January 12, 2022 - 1:30pm

“Freedom of speech is fundamental to a democracy… But…”

There’s always a but, isn’t there? This specific quote comes from an op-ed published last week in Israel’s liberal daily Haaretz, in which Dr. Michal Evron Yaniv argues in favour of criminalising disinformation.

Yaniv, a political science scholar, was summarising a report she had authored on the topic for the Israeli Zulat institute, a young progressive think tank focused on “equality and human rights.” Her report concluded that rampant disinformation is a public health hazard, encouraging vaccine hesitancy, for instance, and eroding public trust in the government.

But while Covid-19 concerns got top billing in the article, the report makes clear that the danger of fake news extends beyond the pandemic. Untrammelled speech, she argues, violates other human rights, including the right to equality (“the main harm of fake news is to ethnic minorities”), the right to a free election (the spread of fake news can have a “harmful influence on the results of an election”), and, ironically, the right to information (“the wide spread of fake news and its growing consumption threatens to take the place of informed opinions in the public discourse”).

The solution Yaniv proffers is expanding the state’s ability to prosecute the creators and disseminators of certain false information. Yaniv and colleagues from Zulat presented these recommendations before the Knesset, Israel’s parliament, this week and enjoyed the blessings of multiple journalists.

That shouldn’t be surprising. Numerous Israeli digital activists and regulators have been clamouring for the power to indict online lie merchants for a while now. During the pandemic, the Ministry of Health joined in, seeking to penalise disinformation about the vaccine and potentially even criticism of the country’s vaccine passport. Now, nearly 70% of Israelis support “harsh government legislation” for the purpose of quelling the spread of fake news, a statistic which Yaniv presents in her report as proof that the time for new speech laws is now.

But there is a long list of problems with this ‘anti-disinformation’ campaign. First, it is a sign of the strange times we live in when human rights organisations see the majority’s desire to curtail a civil right as a cogent justification for doing so.

What’s more, almost all of Zulat’s legal proposals rely on having an authoritative arbiter of truth. Whether it takes the shape of a parliamentary council or a panel of experts, this body would become Israel’s de facto ministry of truth, authorised to bring the power of the state to bear on speech criminals. The idea of government speech inspectors should unsettle anyone concerned with protecting liberalism and human rights.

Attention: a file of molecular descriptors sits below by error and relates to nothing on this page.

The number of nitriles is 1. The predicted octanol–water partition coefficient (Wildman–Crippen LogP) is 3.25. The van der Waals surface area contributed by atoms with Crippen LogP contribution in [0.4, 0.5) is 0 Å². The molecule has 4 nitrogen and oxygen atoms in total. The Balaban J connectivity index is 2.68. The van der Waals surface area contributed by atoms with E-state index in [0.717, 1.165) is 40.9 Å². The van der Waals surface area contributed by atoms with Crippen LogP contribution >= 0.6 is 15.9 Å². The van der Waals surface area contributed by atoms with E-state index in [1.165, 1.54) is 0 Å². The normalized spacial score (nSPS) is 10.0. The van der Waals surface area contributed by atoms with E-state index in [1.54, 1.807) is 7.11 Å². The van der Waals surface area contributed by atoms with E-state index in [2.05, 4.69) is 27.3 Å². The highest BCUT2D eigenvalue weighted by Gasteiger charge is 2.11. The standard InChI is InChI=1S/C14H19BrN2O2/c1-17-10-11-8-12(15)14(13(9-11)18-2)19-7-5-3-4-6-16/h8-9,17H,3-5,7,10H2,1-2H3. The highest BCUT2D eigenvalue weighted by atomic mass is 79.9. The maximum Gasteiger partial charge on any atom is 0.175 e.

Third, if we’re worried that spreading lies has a direct and deleterious effect on human rights (a claim which the report more asserts than proves), why stop at online communication? Shouldn’t we punish politicians who lie during massive rallies? Or a comedian delivering a misleading satirical skit on a TV show?

Zulat does express sincere concern about “over-regulation,” noting that their proposals require walking a tightrope in order to avoid unintended censorship. How confident are they in their ability to walk it?

Israel’s speech protections aren’t nearly as robust as the United States. Not only does Israel lack an explicit constitutional right to free speech (or a constitution, for that matter), it is increasingly following in the footsteps of Europe, tending to favour strong libel laws and firm restrictions on political expression and hate speech. Indeed, Zulat’s report lauds the EU and UN’s recent efforts to combat the digital abuse of information — despite the fact that these laws are vague, open to exploitation, and often fail in remedying the problems they set to solve.

And speaking of trust: public trust in Israeli institutions, long on the decline, has cratered during the pandemic. Whether you think the cause is the vitiation of the institutions themselves or the abundant availability of disinformation might determine how you feel about the proposals. There’s truth in both explanations. But if our goal is to make this crisis far worse, then by all means, bring in the state speech police.

Adaam James is a Jerusalem-raised & NY-based journalist and documentary producer. He worked on various shows, including at CNN and Axios on HBO. He hosts the Uncertain Things podcast.

Adaam James is a Jerusalem-raised & NY-based journalist and documentary producer. He worked on various shows, including at CNN and Axios on HBO. He hosts the Uncertain Things podcast.